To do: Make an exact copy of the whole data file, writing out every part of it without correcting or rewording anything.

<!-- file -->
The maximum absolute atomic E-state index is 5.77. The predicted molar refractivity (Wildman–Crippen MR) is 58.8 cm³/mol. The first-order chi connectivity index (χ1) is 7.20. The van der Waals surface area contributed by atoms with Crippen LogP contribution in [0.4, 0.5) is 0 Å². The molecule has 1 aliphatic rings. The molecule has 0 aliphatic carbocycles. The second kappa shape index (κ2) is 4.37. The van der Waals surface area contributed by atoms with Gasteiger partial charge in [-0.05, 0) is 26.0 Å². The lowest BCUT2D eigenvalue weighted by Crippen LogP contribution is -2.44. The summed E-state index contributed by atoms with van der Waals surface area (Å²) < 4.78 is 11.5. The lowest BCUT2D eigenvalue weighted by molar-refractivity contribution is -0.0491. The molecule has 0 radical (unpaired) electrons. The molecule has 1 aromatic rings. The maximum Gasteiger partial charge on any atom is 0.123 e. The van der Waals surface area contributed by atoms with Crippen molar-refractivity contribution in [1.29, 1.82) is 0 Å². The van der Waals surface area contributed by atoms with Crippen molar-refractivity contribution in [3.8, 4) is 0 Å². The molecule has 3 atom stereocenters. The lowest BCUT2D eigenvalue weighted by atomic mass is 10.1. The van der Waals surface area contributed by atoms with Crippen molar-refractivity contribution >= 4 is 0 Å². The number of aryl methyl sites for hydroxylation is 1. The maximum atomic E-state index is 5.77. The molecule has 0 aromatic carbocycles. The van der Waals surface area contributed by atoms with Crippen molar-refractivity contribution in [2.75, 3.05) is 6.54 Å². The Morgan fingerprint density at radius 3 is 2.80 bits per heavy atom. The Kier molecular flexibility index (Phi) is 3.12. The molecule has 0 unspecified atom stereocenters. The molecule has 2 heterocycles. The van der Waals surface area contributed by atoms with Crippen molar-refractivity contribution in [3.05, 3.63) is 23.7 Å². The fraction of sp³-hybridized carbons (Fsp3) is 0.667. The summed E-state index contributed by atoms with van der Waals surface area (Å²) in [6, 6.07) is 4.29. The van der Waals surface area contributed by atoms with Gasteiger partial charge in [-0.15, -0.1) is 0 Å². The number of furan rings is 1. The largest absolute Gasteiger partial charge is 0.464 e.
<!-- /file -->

The maximum absolute atomic E-state index is 5.77. The predicted molar refractivity (Wildman–Crippen MR) is 58.8 cm³/mol. The first-order chi connectivity index (χ1) is 7.20. The van der Waals surface area contributed by atoms with Crippen LogP contribution in [0.4, 0.5) is 0 Å². The molecule has 1 aliphatic rings. The molecule has 0 aliphatic carbocycles. The second kappa shape index (κ2) is 4.37. The van der Waals surface area contributed by atoms with Gasteiger partial charge in [-0.05, 0) is 26.0 Å². The lowest BCUT2D eigenvalue weighted by Crippen LogP contribution is -2.44. The summed E-state index contributed by atoms with van der Waals surface area (Å²) < 4.78 is 11.5. The lowest BCUT2D eigenvalue weighted by molar-refractivity contribution is -0.0491. The molecule has 0 radical (unpaired) electrons. The molecule has 1 aromatic rings. The maximum Gasteiger partial charge on any atom is 0.123 e. The van der Waals surface area contributed by atoms with Crippen molar-refractivity contribution in [1.29, 1.82) is 0 Å². The van der Waals surface area contributed by atoms with Crippen molar-refractivity contribution in [3.8, 4) is 0 Å². The molecule has 3 atom stereocenters. The lowest BCUT2D eigenvalue weighted by atomic mass is 10.1. The van der Waals surface area contributed by atoms with Crippen molar-refractivity contribution >= 4 is 0 Å². The number of aryl methyl sites for hydroxylation is 1. The maximum atomic E-state index is 5.77. The molecule has 0 aromatic carbocycles. The van der Waals surface area contributed by atoms with Crippen molar-refractivity contribution in [2.75, 3.05) is 6.54 Å². The Morgan fingerprint density at radius 3 is 2.80 bits per heavy atom. The Kier molecular flexibility index (Phi) is 3.12. The molecule has 0 unspecified atom stereocenters. The molecule has 2 heterocycles. The van der Waals surface area contributed by atoms with Crippen molar-refractivity contribution in [3.05, 3.63) is 23.7 Å². The fraction of sp³-hybridized carbons (Fsp3) is 0.667. The summed E-state index contributed by atoms with van der Waals surface area (Å²) in [6, 6.07) is 4.29. The van der Waals surface area contributed by atoms with Gasteiger partial charge in [-0.15, -0.1) is 0 Å². The number of furan rings is 1. The largest absolute Gasteiger partial charge is 0.464 e.